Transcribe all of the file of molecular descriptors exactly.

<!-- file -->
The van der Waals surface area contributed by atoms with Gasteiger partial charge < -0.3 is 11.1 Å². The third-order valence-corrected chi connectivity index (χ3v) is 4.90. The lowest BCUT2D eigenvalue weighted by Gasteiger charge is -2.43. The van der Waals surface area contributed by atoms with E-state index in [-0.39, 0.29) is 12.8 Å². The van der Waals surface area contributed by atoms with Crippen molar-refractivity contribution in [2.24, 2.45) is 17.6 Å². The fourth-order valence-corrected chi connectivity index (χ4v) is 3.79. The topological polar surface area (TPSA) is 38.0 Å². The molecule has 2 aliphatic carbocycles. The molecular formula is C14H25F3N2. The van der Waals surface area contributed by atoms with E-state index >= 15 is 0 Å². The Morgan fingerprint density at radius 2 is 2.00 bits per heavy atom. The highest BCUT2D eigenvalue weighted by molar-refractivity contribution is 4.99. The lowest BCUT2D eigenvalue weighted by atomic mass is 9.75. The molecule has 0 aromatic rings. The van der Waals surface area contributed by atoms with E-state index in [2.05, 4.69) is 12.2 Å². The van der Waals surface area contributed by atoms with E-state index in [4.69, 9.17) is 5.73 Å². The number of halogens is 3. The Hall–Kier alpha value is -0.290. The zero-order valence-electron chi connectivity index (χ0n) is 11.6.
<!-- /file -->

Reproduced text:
The van der Waals surface area contributed by atoms with Gasteiger partial charge < -0.3 is 11.1 Å². The third-order valence-corrected chi connectivity index (χ3v) is 4.90. The lowest BCUT2D eigenvalue weighted by Gasteiger charge is -2.43. The van der Waals surface area contributed by atoms with E-state index in [-0.39, 0.29) is 12.8 Å². The van der Waals surface area contributed by atoms with Crippen molar-refractivity contribution in [2.24, 2.45) is 17.6 Å². The fourth-order valence-corrected chi connectivity index (χ4v) is 3.79. The topological polar surface area (TPSA) is 38.0 Å². The molecule has 2 aliphatic carbocycles. The molecular formula is C14H25F3N2. The van der Waals surface area contributed by atoms with E-state index >= 15 is 0 Å². The Morgan fingerprint density at radius 2 is 2.00 bits per heavy atom. The highest BCUT2D eigenvalue weighted by molar-refractivity contribution is 4.99. The lowest BCUT2D eigenvalue weighted by atomic mass is 9.75. The molecule has 0 aromatic rings. The van der Waals surface area contributed by atoms with E-state index in [2.05, 4.69) is 12.2 Å². The van der Waals surface area contributed by atoms with E-state index in [4.69, 9.17) is 5.73 Å². The number of halogens is 3. The Hall–Kier alpha value is -0.290. The zero-order valence-electron chi connectivity index (χ0n) is 11.6.